Diversity and issues of prejudice still remain prevalent at Central Connecticut State University, despite the July publication of a recommendation report by the Blue Ribbon Commission on Diversity.
The commission, formed in direct response to two controversial publications by The Recorder, identified the gay, lesbian, bisexual and transgender community on campus as the most marginalized group due to lack of counseling and support programs and prejudice by other students.
“We still need to make some changes in how we take care of students,” said Dr. Antonio Garcia- Lozada, university ombudsperson. “I believe [GLBT students] still feel isolated and disconnected here.” The One-In-Ten Committee, formed by members of the PRIDE club to work more closely with administration, published a goals andmission statement in September.
The list of goals includea floor specifically for GLBT students that include gender- neutral bathrooms.
“The past couple of years, we have really been fighting for a lot of things,” said Melissa Cordner, president of PRIDE. “We need a place to go and just be ourselves.”
“Lack of coordination has resulted in a series of activities and responses that are not sustainable and have no real way of impacting a longer term solution,” the Blue Ribbon Commission’s report stated. In an effort to coordinate a higher-profile activity, CCSU is discussing the prospect of a Lavender Graduation, a commencement reception specifically honoring GLBT graduates.
“Any constituent group that has an identity and wants to celebrate it is great,” said Dr. Laura Tordenti, Vice- President of Student Affairs. “They have worked really hard for this.” The issue of diversity on campus runs deeper than the GLBT community, however.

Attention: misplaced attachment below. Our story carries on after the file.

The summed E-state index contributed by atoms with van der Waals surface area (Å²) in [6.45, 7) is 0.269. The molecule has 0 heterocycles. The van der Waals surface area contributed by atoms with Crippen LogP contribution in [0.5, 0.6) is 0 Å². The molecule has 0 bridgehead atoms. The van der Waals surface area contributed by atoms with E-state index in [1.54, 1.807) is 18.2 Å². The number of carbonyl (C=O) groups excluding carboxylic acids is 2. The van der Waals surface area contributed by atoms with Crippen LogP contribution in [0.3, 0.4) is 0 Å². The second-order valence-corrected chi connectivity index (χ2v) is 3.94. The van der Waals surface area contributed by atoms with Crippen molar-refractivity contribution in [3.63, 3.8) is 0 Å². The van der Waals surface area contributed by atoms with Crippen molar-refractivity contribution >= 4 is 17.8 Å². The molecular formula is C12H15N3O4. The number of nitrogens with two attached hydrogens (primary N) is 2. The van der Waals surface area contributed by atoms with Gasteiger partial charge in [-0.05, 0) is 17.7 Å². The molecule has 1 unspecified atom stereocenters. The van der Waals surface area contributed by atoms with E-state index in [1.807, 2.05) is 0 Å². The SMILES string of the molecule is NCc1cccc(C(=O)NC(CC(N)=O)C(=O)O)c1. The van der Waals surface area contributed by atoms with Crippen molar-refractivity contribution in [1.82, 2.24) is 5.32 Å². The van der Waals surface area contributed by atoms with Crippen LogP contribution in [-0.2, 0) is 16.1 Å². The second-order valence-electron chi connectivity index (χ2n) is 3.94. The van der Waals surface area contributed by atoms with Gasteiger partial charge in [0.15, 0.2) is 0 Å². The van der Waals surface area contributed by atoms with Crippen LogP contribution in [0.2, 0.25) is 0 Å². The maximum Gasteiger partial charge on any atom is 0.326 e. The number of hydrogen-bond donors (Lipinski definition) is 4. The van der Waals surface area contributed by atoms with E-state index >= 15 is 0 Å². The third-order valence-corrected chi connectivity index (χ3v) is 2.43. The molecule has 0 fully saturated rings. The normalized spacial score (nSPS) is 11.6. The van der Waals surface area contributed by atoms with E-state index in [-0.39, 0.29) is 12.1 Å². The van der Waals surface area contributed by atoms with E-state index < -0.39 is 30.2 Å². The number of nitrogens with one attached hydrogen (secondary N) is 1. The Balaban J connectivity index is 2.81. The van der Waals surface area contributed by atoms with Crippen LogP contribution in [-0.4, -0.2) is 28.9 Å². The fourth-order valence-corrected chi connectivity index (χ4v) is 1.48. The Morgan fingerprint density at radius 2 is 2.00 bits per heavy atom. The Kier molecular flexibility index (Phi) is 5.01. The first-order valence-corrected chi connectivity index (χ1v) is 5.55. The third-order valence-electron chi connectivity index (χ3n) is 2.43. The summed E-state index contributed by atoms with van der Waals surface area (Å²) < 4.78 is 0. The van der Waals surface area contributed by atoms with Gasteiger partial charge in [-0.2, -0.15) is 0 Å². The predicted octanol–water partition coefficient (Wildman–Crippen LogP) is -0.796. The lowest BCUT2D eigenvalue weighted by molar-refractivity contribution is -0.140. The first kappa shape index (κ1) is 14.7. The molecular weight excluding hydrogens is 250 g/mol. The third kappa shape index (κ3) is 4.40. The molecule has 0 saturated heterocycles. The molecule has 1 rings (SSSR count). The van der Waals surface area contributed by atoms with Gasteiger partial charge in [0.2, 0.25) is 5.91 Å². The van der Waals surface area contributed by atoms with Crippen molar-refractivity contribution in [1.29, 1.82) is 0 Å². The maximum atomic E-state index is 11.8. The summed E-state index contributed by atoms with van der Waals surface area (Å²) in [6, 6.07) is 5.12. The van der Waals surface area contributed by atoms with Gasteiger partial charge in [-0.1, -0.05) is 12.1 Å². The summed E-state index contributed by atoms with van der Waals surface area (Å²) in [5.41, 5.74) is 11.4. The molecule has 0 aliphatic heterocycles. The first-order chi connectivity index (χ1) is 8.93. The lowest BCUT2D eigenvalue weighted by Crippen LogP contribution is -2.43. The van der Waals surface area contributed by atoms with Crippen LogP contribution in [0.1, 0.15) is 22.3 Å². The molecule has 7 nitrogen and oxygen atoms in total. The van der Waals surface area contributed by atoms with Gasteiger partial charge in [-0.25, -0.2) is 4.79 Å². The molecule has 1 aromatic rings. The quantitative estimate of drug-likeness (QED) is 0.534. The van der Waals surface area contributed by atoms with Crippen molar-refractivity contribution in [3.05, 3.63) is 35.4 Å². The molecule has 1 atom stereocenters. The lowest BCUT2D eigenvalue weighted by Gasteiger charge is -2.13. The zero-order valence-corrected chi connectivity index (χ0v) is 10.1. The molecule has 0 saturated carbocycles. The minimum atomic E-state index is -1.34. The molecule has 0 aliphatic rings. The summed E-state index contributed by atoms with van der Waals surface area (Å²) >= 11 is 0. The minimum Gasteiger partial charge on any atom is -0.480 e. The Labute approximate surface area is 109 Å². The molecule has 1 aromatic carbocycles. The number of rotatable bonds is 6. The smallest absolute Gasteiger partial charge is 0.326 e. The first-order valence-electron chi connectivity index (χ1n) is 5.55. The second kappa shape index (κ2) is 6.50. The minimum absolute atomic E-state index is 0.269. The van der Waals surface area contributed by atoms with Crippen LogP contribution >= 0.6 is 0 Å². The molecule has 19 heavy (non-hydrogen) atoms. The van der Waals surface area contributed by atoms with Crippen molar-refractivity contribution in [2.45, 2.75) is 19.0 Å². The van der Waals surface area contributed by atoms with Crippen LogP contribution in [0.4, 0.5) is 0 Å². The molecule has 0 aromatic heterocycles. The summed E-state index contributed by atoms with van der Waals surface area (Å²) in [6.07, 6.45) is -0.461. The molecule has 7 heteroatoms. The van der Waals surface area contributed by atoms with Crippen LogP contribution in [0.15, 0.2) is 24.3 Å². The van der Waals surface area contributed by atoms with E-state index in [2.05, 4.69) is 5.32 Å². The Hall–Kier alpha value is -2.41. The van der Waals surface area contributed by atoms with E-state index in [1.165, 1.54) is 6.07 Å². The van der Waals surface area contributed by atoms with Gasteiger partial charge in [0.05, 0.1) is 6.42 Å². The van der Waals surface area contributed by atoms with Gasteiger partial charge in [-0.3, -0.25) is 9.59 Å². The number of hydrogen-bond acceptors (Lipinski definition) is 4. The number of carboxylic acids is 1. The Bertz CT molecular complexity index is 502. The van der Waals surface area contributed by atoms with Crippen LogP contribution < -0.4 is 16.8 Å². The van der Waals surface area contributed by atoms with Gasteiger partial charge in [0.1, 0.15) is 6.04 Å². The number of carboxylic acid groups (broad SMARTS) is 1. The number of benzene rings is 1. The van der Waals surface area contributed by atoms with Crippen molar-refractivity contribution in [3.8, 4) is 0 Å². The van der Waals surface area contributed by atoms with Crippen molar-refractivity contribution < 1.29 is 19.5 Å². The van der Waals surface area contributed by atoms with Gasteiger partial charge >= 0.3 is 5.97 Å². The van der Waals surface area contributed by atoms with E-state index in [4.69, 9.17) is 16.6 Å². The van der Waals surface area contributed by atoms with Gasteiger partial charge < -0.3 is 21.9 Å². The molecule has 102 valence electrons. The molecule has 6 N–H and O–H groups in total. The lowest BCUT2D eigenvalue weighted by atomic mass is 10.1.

The Blue Ribbon Report also identified African- American and Latino isolation on campus, and recommended the Provost review allocation of all faculty assignments to ensure equity in race, ethnicity, and gender. The Commission also suggested that CCSU look for opportunities of community outreach to help extend the university to diverse surrounding areas, such as New Britain and Hartford.
About 6 percent of Central’s 9,700 undergraduates are Latino. In Diversity A Constant Work in Progress the surrounding city of New Britain, 27 percent of its 71,500 residents are Hispanic.
“This University needs to create a stronger connection with the outside community,” said Garcia- Lozada, “but I don’t think President Miller asked me to do this because I am Latino.”
In addition to bigotry from the student body, many students have faced discrimination from faculty as well.
One-In-Ten’s goal statement expressed the need for a GLBT Center, set to open soon, because the Counseling and Wellness Center does not have adequate information on sexuality and coming out. Cordner said the addition of the GLBT Center is a huge victory for PRIDE, who has been pushing for its creation for several years.
“To have that taken off our shoulders is huge,” she said. “We can actually just be students again.”
Chief Diversity Officer Dr. Moises Salinas, with cooperation from Garcia-Lozada, has created nine specific task forces to assess diversity and acceptance of different groups on campus. They are to publish their findings at the end of the spring semester.
Although Central has made some improvement toward acceptance and diversity, both Garcia- Lozada and Tordenti admit there is still a long way to go in order to be seen as a truly diversified campus.
“I’m not sure when we will know we have arrived,” said Tordenti. “It is something we need to continually work on.”
TONYA MALiNOwSKi Staff writer